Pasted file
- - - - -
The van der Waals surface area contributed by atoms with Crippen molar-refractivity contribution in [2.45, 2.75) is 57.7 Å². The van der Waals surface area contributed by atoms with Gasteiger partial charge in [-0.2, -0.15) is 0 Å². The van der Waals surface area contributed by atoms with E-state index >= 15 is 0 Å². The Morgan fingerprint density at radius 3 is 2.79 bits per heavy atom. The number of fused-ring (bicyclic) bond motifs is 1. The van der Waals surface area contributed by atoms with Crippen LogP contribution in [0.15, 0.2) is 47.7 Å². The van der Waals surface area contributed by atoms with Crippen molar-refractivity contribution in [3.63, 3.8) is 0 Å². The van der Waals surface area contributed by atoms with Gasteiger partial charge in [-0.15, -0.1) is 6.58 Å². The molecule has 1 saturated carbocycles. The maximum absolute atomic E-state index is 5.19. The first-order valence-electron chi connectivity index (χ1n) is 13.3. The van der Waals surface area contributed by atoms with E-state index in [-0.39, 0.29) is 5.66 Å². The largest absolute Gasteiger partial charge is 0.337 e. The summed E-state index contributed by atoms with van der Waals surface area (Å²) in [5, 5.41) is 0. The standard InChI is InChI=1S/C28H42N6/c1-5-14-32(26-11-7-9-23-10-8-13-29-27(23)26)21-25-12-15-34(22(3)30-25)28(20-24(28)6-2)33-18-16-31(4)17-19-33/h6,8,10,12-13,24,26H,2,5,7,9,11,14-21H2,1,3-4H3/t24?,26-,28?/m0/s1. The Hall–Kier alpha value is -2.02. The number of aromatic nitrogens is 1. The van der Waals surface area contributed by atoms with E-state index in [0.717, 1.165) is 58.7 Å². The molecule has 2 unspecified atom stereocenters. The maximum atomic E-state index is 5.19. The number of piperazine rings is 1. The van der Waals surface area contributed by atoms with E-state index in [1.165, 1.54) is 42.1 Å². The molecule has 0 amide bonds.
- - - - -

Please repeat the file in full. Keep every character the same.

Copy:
The van der Waals surface area contributed by atoms with Crippen molar-refractivity contribution in [2.45, 2.75) is 57.7 Å². The van der Waals surface area contributed by atoms with Gasteiger partial charge in [-0.2, -0.15) is 0 Å². The van der Waals surface area contributed by atoms with E-state index >= 15 is 0 Å². The Morgan fingerprint density at radius 3 is 2.79 bits per heavy atom. The number of fused-ring (bicyclic) bond motifs is 1. The van der Waals surface area contributed by atoms with Crippen LogP contribution in [0.15, 0.2) is 47.7 Å². The van der Waals surface area contributed by atoms with Crippen molar-refractivity contribution in [3.63, 3.8) is 0 Å². The van der Waals surface area contributed by atoms with Gasteiger partial charge in [-0.15, -0.1) is 6.58 Å². The molecule has 1 saturated carbocycles. The maximum absolute atomic E-state index is 5.19. The first-order valence-electron chi connectivity index (χ1n) is 13.3. The van der Waals surface area contributed by atoms with E-state index in [-0.39, 0.29) is 5.66 Å². The largest absolute Gasteiger partial charge is 0.337 e. The summed E-state index contributed by atoms with van der Waals surface area (Å²) in [5, 5.41) is 0. The standard InChI is InChI=1S/C28H42N6/c1-5-14-32(26-11-7-9-23-10-8-13-29-27(23)26)21-25-12-15-34(22(3)30-25)28(20-24(28)6-2)33-18-16-31(4)17-19-33/h6,8,10,12-13,24,26H,2,5,7,9,11,14-21H2,1,3-4H3/t24?,26-,28?/m0/s1. The Hall–Kier alpha value is -2.02. The number of aromatic nitrogens is 1. The van der Waals surface area contributed by atoms with E-state index in [0.717, 1.165) is 58.7 Å². The molecule has 2 unspecified atom stereocenters. The maximum atomic E-state index is 5.19. The number of piperazine rings is 1. The van der Waals surface area contributed by atoms with E-state index in [1.165, 1.54) is 42.1 Å². The molecule has 0 amide bonds.